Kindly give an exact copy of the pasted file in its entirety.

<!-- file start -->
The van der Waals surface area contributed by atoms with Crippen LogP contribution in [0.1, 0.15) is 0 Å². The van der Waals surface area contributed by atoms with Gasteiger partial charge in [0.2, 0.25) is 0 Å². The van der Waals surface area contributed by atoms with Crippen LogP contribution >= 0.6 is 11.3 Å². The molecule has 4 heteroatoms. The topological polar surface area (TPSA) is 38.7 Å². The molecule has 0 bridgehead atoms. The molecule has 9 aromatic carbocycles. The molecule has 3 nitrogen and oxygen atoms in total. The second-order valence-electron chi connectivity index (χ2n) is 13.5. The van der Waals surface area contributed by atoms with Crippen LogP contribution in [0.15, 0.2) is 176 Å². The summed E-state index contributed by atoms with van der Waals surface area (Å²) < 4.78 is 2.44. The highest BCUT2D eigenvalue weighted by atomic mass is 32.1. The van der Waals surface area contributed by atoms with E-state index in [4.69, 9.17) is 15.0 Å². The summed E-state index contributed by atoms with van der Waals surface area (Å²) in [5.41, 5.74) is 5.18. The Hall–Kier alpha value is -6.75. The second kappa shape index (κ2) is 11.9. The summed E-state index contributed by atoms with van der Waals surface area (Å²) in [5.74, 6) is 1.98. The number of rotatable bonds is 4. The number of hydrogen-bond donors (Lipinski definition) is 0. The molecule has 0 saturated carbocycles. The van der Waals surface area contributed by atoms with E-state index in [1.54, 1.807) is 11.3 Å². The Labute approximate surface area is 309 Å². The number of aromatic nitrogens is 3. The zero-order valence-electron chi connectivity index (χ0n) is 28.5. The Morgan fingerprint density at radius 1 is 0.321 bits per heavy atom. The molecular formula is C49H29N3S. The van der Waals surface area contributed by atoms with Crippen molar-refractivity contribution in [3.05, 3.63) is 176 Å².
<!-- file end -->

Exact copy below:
The van der Waals surface area contributed by atoms with Crippen LogP contribution in [0.1, 0.15) is 0 Å². The van der Waals surface area contributed by atoms with Gasteiger partial charge in [0.2, 0.25) is 0 Å². The van der Waals surface area contributed by atoms with Crippen LogP contribution >= 0.6 is 11.3 Å². The molecule has 4 heteroatoms. The topological polar surface area (TPSA) is 38.7 Å². The molecule has 0 bridgehead atoms. The molecule has 9 aromatic carbocycles. The molecule has 3 nitrogen and oxygen atoms in total. The second-order valence-electron chi connectivity index (χ2n) is 13.5. The van der Waals surface area contributed by atoms with Crippen LogP contribution in [0.15, 0.2) is 176 Å². The summed E-state index contributed by atoms with van der Waals surface area (Å²) < 4.78 is 2.44. The highest BCUT2D eigenvalue weighted by atomic mass is 32.1. The van der Waals surface area contributed by atoms with E-state index in [4.69, 9.17) is 15.0 Å². The summed E-state index contributed by atoms with van der Waals surface area (Å²) in [5.41, 5.74) is 5.18. The Hall–Kier alpha value is -6.75. The second kappa shape index (κ2) is 11.9. The summed E-state index contributed by atoms with van der Waals surface area (Å²) in [5.74, 6) is 1.98. The number of rotatable bonds is 4. The number of hydrogen-bond donors (Lipinski definition) is 0. The molecule has 0 saturated carbocycles. The van der Waals surface area contributed by atoms with E-state index in [1.54, 1.807) is 11.3 Å². The Labute approximate surface area is 309 Å². The number of aromatic nitrogens is 3. The zero-order valence-electron chi connectivity index (χ0n) is 28.5. The Morgan fingerprint density at radius 1 is 0.321 bits per heavy atom. The molecular formula is C49H29N3S. The van der Waals surface area contributed by atoms with Crippen molar-refractivity contribution in [3.05, 3.63) is 176 Å².